Saturday, January 13, 2018

California is trying to Become a Charity as a Tax dodge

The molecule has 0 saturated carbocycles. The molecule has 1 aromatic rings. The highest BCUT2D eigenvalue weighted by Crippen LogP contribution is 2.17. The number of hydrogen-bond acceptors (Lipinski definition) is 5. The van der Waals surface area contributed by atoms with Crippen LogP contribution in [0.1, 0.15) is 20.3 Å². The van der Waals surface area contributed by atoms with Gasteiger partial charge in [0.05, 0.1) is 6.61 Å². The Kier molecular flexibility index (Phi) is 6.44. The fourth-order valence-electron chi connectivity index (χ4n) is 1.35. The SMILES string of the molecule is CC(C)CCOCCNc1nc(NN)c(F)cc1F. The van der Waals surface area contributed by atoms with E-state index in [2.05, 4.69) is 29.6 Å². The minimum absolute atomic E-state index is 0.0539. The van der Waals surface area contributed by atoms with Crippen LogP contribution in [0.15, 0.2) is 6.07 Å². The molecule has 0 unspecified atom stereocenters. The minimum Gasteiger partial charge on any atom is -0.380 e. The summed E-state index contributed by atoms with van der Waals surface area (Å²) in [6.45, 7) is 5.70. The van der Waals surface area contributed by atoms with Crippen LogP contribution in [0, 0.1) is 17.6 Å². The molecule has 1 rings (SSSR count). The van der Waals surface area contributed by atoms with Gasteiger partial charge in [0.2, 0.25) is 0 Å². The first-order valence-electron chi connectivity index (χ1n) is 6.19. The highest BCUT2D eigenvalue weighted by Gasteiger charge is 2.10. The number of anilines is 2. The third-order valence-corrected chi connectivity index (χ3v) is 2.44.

California State Senate President is proposing legislation for California to create a government owned charity, the California Excellence Fund. The idea is that you could make charitable contributions to the state in lieu of paying taxes. Is it possible California, the Golden State, will now become the Giving State? Not likely! California is one of several high tax, blue states apoplectic over the new Tax Reform Act. Their solution to every fiscal problem is simple: raise whatever taxes you can. They don’t worry about taxing the middle class and the rich by telling them not to worry. They can always deduct the state and local taxes by itemizing on their federal tax returns. The new tax law puts an end to that ploy. It limits the state and local tax deduction to $10,000 for those who itemize. Senate Majority Leader Kevin de Leon and others are expressing solitude for the high income earners in their state. They aren’t offering any relief to the 80+% of California taxpayers who will itemize. After excoriating the 1%ers, they now realize they need them, especially for the extra 3% tax on millionaires. The top 1% in California pay about 50% of the state’s income taxes. They are the golden goose that is being plucked in the Golden State. Roughly 91,000 Californians pay the 13.3% rate. Many of these could join the exodus out of high tax states, such as California, New York and Connecticut, to Florida, Nevada, and Texas. They could lower taxes, but the public employee unions oppose lowering taxes. They want to increase them to keep the funds going to public employees, their pension plans and health coverage, even for retirees. California has the highest marginal income tax rate in the nation, 13.3% for millionaires. The basic state sales tax is 7.25%, but local taxes can raise it a few points. Thus, they fight to maintain current benefits and raise taxes to cover shortages. Income taxes, excise taxes, sales taxes, gas taxes, tobacco taxes, marijuana taxes – they keep rising in the legislature’s insatiable appetite for money to spend on favored constituencies, especially the public employees. California’s problem is an addiction to spending. Governor Jerry Brown has just proposed a 2018-19 general Fund budget of $131.7 billion, an increase of $.6 billion over last, He projects a $6.1 billion surplus, of which he wishes to allocate $5 billion to the state’s rainy day fund. The profligate legislature is unlikely to go along. They like to spend, spend, spend – not save. California’s general fund has risen $40 billion in Governor Brown’s eight years as governor. California would remain a redistributionist state rather than a giving state. The Democrats just don’t want the federal government mucking up their tax scheme. The beneficiaries of the California Excellence Charity will be the state’s legislators, who will be given the power to spend the receipts. Call it a tax of charitable contribution, it will still be spent the same way by the legislature. California has $464.4 billion in unfunded obligations. State and local pension plans are underfunded by about $200 billion. California is not a charity case. It is a basket choice. New York is thinking of replacing the state income tax with a deductible payroll tax. Such a payroll tax would truly be a job killer. The “charitable” loophole has one major problem. One of the conditions on charitable contributions is you cannot deduct any part f it that was a benefit. For example, you donate $500 and get something of value, perhaps a $50 ticket, then you can only deduct $450.00. The charitable contribution in the California plan would be matched by an equal tax credit; in short a 1:1 benefit. None of the “charitable” contribution to the state of California would be deductible! The new, semantical charitable contribution fails the duck test: If it looks like a duck, quacks like a duck, and waddles like a duck, it’s a duck. A tax by any other name is still a tax.

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